When looking for a high performance gasket, rubber seals often lack the ability to remain durable if an application comes in contact with oils. For these situations, consider using Nitrile Butadiene Rubber, also known as NBR, gaskets. Nitrile gasket material is one of the few rubbers that are particularly resistant to petroleum, mineral, and vegetable oils, as well as some acid solutions and water. These industrial rubber seals are commonly found in automotive, aeronautical, food service and sewer applications due to their specialized oil resistant properties.
History: Nitrile Butadiene rubber is the result of research done between the two world wars. Patented by German chemists, Erich Konrad and Eduard Tschunkur, NBR was first acknowledged in 1934. The United States began to produce this synthetic rubber during World War II, which led to the popularity of the elastomer in American industries (http://www.britannica.com/EBchecked/topic/416122/nitrile-rubber-NBR).
Properties: Nitrile rubber is a synthetic rubber composed of a copolymer of butadiene and acrylonitrile. The amount of acrylonitrile determines the resistance and flexibility of the material. Most compositions will consist of 15 to 50 percent acrylonitrile. The increasing content of acrylonitrile lends higher strength, greater resistance to hydrocarbon oils, and lower permeability to gases to the compound, making these acrylonitrile-saturated compounds better suited for highly sensitive applications. The more acrylonitrile in the composition, however, also decreases the flexibility of the rubber because acrylonitrile possesses a higher glass transition temperature. This refers to the temperature below when molecules become stuck in a rigid, glassy state. This is due to the cross linking of molecular chains that occurs. When temperatures lower, segments cannot move as much. At a certain point, the molecule segments are completely frozen or stiff so that they cannot elongate without breaking. A hydrogenated version of NBR, also known as HNBR, is more resistant to low temperatures, remaining flexible, while also resisting thermal and oxidative deterioration. This is important because NBR is most susceptible to atmospheric molecules, such as ozone or ketone molecules.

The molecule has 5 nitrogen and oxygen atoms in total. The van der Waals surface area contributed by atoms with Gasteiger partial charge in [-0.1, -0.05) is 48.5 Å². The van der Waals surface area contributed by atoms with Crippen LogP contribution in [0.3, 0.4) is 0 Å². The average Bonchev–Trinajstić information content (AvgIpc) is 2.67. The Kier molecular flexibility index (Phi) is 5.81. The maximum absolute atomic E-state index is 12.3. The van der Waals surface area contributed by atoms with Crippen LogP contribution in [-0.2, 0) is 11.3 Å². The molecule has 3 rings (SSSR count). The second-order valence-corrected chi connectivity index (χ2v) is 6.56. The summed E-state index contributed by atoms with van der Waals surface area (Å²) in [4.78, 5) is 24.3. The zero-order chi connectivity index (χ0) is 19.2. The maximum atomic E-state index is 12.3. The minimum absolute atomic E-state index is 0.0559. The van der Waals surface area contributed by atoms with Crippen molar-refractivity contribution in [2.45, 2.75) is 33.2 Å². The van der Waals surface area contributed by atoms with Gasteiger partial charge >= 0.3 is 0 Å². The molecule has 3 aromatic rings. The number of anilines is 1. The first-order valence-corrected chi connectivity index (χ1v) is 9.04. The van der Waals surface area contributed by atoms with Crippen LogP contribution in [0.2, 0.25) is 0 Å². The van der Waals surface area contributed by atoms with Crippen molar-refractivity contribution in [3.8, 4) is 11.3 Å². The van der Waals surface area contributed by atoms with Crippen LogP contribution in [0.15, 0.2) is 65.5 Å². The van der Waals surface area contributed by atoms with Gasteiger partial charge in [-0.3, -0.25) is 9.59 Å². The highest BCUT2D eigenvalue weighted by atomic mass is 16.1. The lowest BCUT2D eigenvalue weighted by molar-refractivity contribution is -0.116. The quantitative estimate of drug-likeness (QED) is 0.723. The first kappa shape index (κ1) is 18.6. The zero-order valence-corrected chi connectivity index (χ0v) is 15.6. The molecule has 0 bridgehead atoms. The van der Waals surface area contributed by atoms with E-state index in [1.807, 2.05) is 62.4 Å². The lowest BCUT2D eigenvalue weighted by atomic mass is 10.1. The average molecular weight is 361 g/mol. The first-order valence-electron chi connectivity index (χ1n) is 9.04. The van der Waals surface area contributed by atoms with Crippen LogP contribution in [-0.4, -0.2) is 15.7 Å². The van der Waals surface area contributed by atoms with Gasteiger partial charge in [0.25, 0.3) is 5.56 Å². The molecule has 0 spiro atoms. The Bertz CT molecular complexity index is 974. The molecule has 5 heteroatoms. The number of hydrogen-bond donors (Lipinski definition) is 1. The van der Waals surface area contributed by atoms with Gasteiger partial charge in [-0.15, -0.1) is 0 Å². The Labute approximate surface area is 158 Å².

General Uses: Many medical professions use NBR sealing to keep their expensive and acutely sensitive equipment tools safe and untainted by common outdoor molecules. Like many rubbers, however, nitrile gasket material becomes less flexible at lower temperatures as the molecules become locked in the glassy state mentioned before.
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More Properties: Of course, lower temperature is a relative term as NBR can actually handle a wide range of temperatures, making it ideal for aeronautical applications. NBR continues to work effectively in conditions that range from -40 degrees Celsius up to +108 degrees Celsius. NBR gaskets are so effective against chemicals that they are used in the nuclear industry. These industrial rubber seals provide good compressibility to create an air-tight vacuum or seal. This high performance gasket also features good abrasion resistance, durability, aging resistance, and low gas permeability. These qualities make NBR sealing popular in several industries where specific resistances must be upheld. NBR gaskets are not the cheapest material gaskets and their specialized abilities are often reserved for applications that require them rather than for extra precautionary uses.
While Nitrile Butadiene Rubber contains several cons, they are the most recommended industrial rubber seals for applications involving oils. These gaskets are meant for specific situations and are tailored to effectively create vacuum seals without wearing down or becoming ineffective. This high performance gasket is durable and is meant to withstand extreme situations of impact and heat. From aeronautical applications to food processing, nitrile gasket material is used for everyday and extraordinary situations where it is crucial for the nbr gaskets to remain durable.